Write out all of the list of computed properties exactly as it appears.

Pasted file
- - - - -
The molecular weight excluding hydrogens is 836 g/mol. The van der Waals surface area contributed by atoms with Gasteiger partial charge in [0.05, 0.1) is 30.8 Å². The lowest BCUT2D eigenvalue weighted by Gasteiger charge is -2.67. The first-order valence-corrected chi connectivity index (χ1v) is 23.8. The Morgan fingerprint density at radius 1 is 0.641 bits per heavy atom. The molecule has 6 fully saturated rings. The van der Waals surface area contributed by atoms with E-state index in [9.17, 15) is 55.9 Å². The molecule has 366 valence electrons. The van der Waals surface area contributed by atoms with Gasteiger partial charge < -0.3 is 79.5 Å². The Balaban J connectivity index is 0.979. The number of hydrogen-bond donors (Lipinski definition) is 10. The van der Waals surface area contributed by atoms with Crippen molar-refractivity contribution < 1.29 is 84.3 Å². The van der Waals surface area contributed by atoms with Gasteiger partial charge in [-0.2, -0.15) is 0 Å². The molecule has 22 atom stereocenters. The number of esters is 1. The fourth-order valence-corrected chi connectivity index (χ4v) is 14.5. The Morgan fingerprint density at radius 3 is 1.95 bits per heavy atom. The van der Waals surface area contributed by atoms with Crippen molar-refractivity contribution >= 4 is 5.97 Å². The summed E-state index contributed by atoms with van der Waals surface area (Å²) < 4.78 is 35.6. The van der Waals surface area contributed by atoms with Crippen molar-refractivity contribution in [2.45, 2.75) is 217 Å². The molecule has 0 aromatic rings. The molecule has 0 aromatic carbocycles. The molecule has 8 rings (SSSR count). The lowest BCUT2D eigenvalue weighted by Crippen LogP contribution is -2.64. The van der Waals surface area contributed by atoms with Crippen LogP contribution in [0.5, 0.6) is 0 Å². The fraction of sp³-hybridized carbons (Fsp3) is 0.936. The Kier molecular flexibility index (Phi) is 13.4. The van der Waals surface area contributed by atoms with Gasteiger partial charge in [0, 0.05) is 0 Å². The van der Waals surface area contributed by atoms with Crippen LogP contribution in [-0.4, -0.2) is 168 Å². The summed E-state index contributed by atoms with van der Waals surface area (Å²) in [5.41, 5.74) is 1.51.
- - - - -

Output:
The molecular weight excluding hydrogens is 836 g/mol. The van der Waals surface area contributed by atoms with Gasteiger partial charge in [0.05, 0.1) is 30.8 Å². The lowest BCUT2D eigenvalue weighted by Gasteiger charge is -2.67. The first-order valence-corrected chi connectivity index (χ1v) is 23.8. The Morgan fingerprint density at radius 1 is 0.641 bits per heavy atom. The molecule has 6 fully saturated rings. The van der Waals surface area contributed by atoms with E-state index in [9.17, 15) is 55.9 Å². The molecule has 366 valence electrons. The van der Waals surface area contributed by atoms with Gasteiger partial charge < -0.3 is 79.5 Å². The Balaban J connectivity index is 0.979. The number of hydrogen-bond donors (Lipinski definition) is 10. The van der Waals surface area contributed by atoms with Crippen molar-refractivity contribution < 1.29 is 84.3 Å². The van der Waals surface area contributed by atoms with Gasteiger partial charge in [-0.2, -0.15) is 0 Å². The molecule has 22 atom stereocenters. The number of esters is 1. The fourth-order valence-corrected chi connectivity index (χ4v) is 14.5. The Morgan fingerprint density at radius 3 is 1.95 bits per heavy atom. The van der Waals surface area contributed by atoms with Crippen molar-refractivity contribution >= 4 is 5.97 Å². The summed E-state index contributed by atoms with van der Waals surface area (Å²) < 4.78 is 35.6. The van der Waals surface area contributed by atoms with Crippen molar-refractivity contribution in [2.45, 2.75) is 217 Å². The molecule has 0 aromatic rings. The molecule has 0 aromatic carbocycles. The molecule has 8 rings (SSSR count). The lowest BCUT2D eigenvalue weighted by Crippen LogP contribution is -2.64. The van der Waals surface area contributed by atoms with Crippen LogP contribution in [0.5, 0.6) is 0 Å². The fraction of sp³-hybridized carbons (Fsp3) is 0.936. The Kier molecular flexibility index (Phi) is 13.4. The van der Waals surface area contributed by atoms with Gasteiger partial charge in [0, 0.05) is 0 Å². The van der Waals surface area contributed by atoms with Crippen LogP contribution in [-0.4, -0.2) is 168 Å². The summed E-state index contributed by atoms with van der Waals surface area (Å²) in [5.41, 5.74) is 1.51.